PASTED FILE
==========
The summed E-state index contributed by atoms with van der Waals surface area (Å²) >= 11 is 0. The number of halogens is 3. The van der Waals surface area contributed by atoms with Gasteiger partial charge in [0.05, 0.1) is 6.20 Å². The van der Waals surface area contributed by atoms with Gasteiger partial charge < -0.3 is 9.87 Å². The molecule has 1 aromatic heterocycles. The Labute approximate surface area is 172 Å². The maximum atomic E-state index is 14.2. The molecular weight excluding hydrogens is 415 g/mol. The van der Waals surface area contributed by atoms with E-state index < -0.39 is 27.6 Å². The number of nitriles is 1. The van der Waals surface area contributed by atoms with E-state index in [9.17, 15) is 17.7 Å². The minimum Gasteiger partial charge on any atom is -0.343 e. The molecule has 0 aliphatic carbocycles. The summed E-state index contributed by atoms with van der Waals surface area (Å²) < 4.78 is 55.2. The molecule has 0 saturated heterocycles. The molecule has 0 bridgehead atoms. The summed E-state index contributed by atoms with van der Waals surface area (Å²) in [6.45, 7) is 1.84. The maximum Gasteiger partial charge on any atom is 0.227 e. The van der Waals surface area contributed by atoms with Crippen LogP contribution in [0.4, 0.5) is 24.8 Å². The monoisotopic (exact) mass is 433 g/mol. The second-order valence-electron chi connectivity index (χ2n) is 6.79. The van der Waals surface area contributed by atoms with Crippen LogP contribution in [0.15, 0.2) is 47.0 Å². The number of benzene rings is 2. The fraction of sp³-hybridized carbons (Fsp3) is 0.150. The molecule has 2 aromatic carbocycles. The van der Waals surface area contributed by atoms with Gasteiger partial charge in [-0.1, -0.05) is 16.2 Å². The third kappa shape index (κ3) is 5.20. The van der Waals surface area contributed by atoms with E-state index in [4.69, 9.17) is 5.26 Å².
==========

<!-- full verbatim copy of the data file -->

The summed E-state index contributed by atoms with van der Waals surface area (Å²) >= 11 is 0. The number of halogens is 3. The van der Waals surface area contributed by atoms with Gasteiger partial charge in [0.05, 0.1) is 6.20 Å². The van der Waals surface area contributed by atoms with Gasteiger partial charge < -0.3 is 9.87 Å². The molecule has 1 aromatic heterocycles. The Labute approximate surface area is 172 Å². The maximum atomic E-state index is 14.2. The molecular weight excluding hydrogens is 415 g/mol. The van der Waals surface area contributed by atoms with E-state index < -0.39 is 27.6 Å². The number of nitriles is 1. The van der Waals surface area contributed by atoms with E-state index in [9.17, 15) is 17.7 Å². The minimum Gasteiger partial charge on any atom is -0.343 e. The molecule has 0 aliphatic carbocycles. The summed E-state index contributed by atoms with van der Waals surface area (Å²) < 4.78 is 55.2. The molecule has 0 saturated heterocycles. The molecule has 0 bridgehead atoms. The summed E-state index contributed by atoms with van der Waals surface area (Å²) in [6.45, 7) is 1.84. The maximum Gasteiger partial charge on any atom is 0.227 e. The van der Waals surface area contributed by atoms with Crippen LogP contribution in [0.4, 0.5) is 24.8 Å². The monoisotopic (exact) mass is 433 g/mol. The second-order valence-electron chi connectivity index (χ2n) is 6.79. The van der Waals surface area contributed by atoms with Crippen LogP contribution in [0.15, 0.2) is 47.0 Å². The number of benzene rings is 2. The fraction of sp³-hybridized carbons (Fsp3) is 0.150. The molecule has 2 aromatic carbocycles. The van der Waals surface area contributed by atoms with Gasteiger partial charge in [-0.1, -0.05) is 16.2 Å². The third kappa shape index (κ3) is 5.20. The van der Waals surface area contributed by atoms with E-state index in [4.69, 9.17) is 5.26 Å².